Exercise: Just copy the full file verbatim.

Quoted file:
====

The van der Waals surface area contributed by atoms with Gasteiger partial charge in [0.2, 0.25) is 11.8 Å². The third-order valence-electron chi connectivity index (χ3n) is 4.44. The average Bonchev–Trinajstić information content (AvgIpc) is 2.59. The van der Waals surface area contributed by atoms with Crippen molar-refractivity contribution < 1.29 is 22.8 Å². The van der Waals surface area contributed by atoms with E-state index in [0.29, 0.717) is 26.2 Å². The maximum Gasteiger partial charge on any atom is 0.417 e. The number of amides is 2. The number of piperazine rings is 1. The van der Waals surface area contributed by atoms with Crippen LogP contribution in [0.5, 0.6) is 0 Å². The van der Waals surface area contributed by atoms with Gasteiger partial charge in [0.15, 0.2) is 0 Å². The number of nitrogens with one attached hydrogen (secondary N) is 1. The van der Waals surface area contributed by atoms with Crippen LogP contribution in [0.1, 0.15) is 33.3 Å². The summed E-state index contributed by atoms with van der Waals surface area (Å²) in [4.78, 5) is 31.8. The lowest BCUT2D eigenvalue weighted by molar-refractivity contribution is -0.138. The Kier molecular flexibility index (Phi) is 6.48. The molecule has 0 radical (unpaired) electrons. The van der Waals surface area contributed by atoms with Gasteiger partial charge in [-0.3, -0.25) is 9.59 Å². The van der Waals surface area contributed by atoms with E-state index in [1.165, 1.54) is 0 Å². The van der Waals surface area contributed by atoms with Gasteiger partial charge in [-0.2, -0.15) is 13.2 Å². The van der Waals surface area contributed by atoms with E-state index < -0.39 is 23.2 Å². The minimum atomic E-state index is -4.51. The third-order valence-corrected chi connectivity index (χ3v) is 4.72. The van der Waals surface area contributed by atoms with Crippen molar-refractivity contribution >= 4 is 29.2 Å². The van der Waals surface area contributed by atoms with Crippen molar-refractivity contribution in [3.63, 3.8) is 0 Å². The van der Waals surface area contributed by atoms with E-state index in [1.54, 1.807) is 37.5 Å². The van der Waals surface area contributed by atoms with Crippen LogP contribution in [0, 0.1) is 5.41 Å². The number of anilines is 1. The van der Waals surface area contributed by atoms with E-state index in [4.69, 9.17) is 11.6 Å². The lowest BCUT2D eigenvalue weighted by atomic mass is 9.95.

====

The van der Waals surface area contributed by atoms with Gasteiger partial charge in [0.2, 0.25) is 11.8 Å². The third-order valence-electron chi connectivity index (χ3n) is 4.44. The average Bonchev–Trinajstić information content (AvgIpc) is 2.59. The van der Waals surface area contributed by atoms with Crippen molar-refractivity contribution < 1.29 is 22.8 Å². The van der Waals surface area contributed by atoms with E-state index in [0.29, 0.717) is 26.2 Å². The maximum Gasteiger partial charge on any atom is 0.417 e. The number of amides is 2. The number of piperazine rings is 1. The van der Waals surface area contributed by atoms with Crippen LogP contribution in [0.5, 0.6) is 0 Å². The van der Waals surface area contributed by atoms with Gasteiger partial charge in [0.15, 0.2) is 0 Å². The number of nitrogens with one attached hydrogen (secondary N) is 1. The van der Waals surface area contributed by atoms with Crippen LogP contribution in [0.1, 0.15) is 33.3 Å². The summed E-state index contributed by atoms with van der Waals surface area (Å²) in [4.78, 5) is 31.8. The lowest BCUT2D eigenvalue weighted by molar-refractivity contribution is -0.138. The Kier molecular flexibility index (Phi) is 6.48. The molecule has 0 radical (unpaired) electrons. The van der Waals surface area contributed by atoms with Gasteiger partial charge in [-0.3, -0.25) is 9.59 Å². The van der Waals surface area contributed by atoms with E-state index in [1.165, 1.54) is 0 Å². The van der Waals surface area contributed by atoms with Gasteiger partial charge in [-0.2, -0.15) is 13.2 Å². The van der Waals surface area contributed by atoms with E-state index < -0.39 is 23.2 Å². The minimum atomic E-state index is -4.51. The third-order valence-corrected chi connectivity index (χ3v) is 4.72. The van der Waals surface area contributed by atoms with Crippen molar-refractivity contribution >= 4 is 29.2 Å². The van der Waals surface area contributed by atoms with Crippen molar-refractivity contribution in [3.63, 3.8) is 0 Å². The van der Waals surface area contributed by atoms with E-state index in [1.54, 1.807) is 37.5 Å². The van der Waals surface area contributed by atoms with Crippen LogP contribution in [0, 0.1) is 5.41 Å². The number of anilines is 1. The van der Waals surface area contributed by atoms with E-state index in [4.69, 9.17) is 11.6 Å². The lowest BCUT2D eigenvalue weighted by atomic mass is 9.95.